This Standard shall be applied in accounting for revenue arising from the following transactions and events:
(a) the sale of goods;
(b) the rendering of services; and
(c) the use by others of entity assets yielding interest, royalties and dividends.
The following terms are used in this Standard with the meanings specified:
Revenue is the gross inflow of economic benefits during the period arising in the course of the ordinary activities of an entity when those inflows result in increases in equity, other than increases relating to contributions from equity participants.
Fair value is the price that would be received to sell an asset or paid to transfer a liability in an orderly transaction between market participants at the measurement date. (See IFRS 13 Fair Value Measurement.)
Measurement of revenue
Revenue shall be measured at the fair value of the consideration received or receivable.2
The amount of revenue arising on a transaction is usually determined by agreement between the entity and the buyer or user of the asset. It is measured at the fair value of the consideration received or receivable taking into account the amount of any trade discounts and volume rebates allowed by the entity.
In most cases, the consideration is in the form of cash or cash equivalents and the amount of revenue is the amount of cash or cash equivalents received or receivable. However, when the inflow of cash or cash equivalents is deferred, the fair value of the consideration may be less than the nominal amount of cash received or receivable. For example, an entity may provide interest-free credit to the buyer or accept a note receivable bearing a below-market interest rate from the buyer as consideration for the sale of goods. When the arrangement effectively constitutes a financing transaction, the fair value of the consideration is determined by discounting all future receipts using an imputed rate of interest. The imputed rate of interest is the more clearly determinable of either:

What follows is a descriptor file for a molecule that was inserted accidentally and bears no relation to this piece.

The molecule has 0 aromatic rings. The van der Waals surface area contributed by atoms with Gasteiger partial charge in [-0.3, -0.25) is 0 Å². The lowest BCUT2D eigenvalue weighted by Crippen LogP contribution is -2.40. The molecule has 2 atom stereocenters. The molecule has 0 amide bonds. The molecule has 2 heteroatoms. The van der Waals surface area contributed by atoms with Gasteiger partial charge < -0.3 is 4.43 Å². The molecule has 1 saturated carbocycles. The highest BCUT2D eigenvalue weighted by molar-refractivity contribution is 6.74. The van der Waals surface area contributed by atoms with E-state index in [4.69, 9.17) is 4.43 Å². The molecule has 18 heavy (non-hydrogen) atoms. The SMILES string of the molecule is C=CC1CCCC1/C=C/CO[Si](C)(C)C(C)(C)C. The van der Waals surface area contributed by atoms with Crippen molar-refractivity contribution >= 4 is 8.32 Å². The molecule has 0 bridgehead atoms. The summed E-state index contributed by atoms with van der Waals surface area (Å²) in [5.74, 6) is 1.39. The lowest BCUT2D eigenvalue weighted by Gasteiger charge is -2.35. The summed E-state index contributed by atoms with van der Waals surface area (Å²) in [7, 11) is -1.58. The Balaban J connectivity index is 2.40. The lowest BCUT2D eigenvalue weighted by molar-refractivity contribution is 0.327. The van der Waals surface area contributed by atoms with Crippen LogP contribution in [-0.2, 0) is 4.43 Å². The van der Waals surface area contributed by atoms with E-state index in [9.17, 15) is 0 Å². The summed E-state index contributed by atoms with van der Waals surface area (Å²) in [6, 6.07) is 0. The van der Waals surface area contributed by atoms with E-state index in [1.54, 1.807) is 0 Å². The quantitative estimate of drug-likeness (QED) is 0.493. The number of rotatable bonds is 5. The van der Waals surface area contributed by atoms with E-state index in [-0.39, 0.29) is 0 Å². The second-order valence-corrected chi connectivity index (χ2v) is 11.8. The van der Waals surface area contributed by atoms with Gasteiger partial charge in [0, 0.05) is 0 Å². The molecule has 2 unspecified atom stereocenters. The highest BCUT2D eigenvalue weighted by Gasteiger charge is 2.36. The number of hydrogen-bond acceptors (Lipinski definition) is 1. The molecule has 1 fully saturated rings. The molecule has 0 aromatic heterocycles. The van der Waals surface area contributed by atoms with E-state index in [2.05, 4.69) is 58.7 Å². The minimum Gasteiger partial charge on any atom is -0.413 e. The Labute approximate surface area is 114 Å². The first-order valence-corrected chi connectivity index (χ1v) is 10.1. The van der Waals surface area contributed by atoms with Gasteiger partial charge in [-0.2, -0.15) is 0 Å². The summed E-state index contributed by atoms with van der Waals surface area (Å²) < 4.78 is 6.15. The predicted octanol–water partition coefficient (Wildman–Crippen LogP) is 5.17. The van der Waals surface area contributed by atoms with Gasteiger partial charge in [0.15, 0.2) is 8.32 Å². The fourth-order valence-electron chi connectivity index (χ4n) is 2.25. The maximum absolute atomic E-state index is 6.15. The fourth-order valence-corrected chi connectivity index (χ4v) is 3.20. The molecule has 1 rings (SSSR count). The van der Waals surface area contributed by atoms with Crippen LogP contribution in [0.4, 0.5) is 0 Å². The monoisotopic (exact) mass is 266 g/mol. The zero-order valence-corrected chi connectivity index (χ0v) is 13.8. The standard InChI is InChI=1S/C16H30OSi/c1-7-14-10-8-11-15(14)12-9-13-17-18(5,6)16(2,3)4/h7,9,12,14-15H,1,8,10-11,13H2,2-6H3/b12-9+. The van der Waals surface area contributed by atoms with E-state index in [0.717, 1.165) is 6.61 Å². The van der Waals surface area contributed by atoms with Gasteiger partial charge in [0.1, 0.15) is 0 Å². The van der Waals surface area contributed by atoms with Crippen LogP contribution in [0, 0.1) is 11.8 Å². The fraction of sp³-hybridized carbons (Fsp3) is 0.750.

(a) the prevailing rate for a similar instrument of an issuer with a similar credit rating; or
(b) a rate of interest that discounts the nominal amount of the instrument to the current cash sales price of the goods or services.
The difference between the fair value and the nominal amount of the consideration is recognised as interest revenue in accordance with paragraphs
29 and 30 and in accordance with IFRS 9.
Identification of the transaction
The recognition criteria in this Standard are usually applied separately to each transaction. However, in certain circumstances, it is necessary to apply the recognition criteria to the separately identifiable components of a single transaction in order to reflect the substance of the transaction. For example,
when the selling price of a product includes an identifiable amount for subsequent servicing, that amount is deferred and recognised as revenue over the period during which the service is performed. Conversely, the recognition criteria are applied to two or more transactions together when they are linked in such a way that the commercial effect cannot be understood without reference to the series of transactions as a whole. For example, an entity may sell goods and, at the same time, enter into a separate agreement to repurchase the goods at a later date, thus negating the substantive effect of the transaction; in such a case, the two transactions are dealt with together.
Sale of goods
Revenue from the sale of goods shall be recognised when all the following conditions have been satisfied:
(a) the entity has transferred to the buyer the significant risks and rewards of ownership of the goods;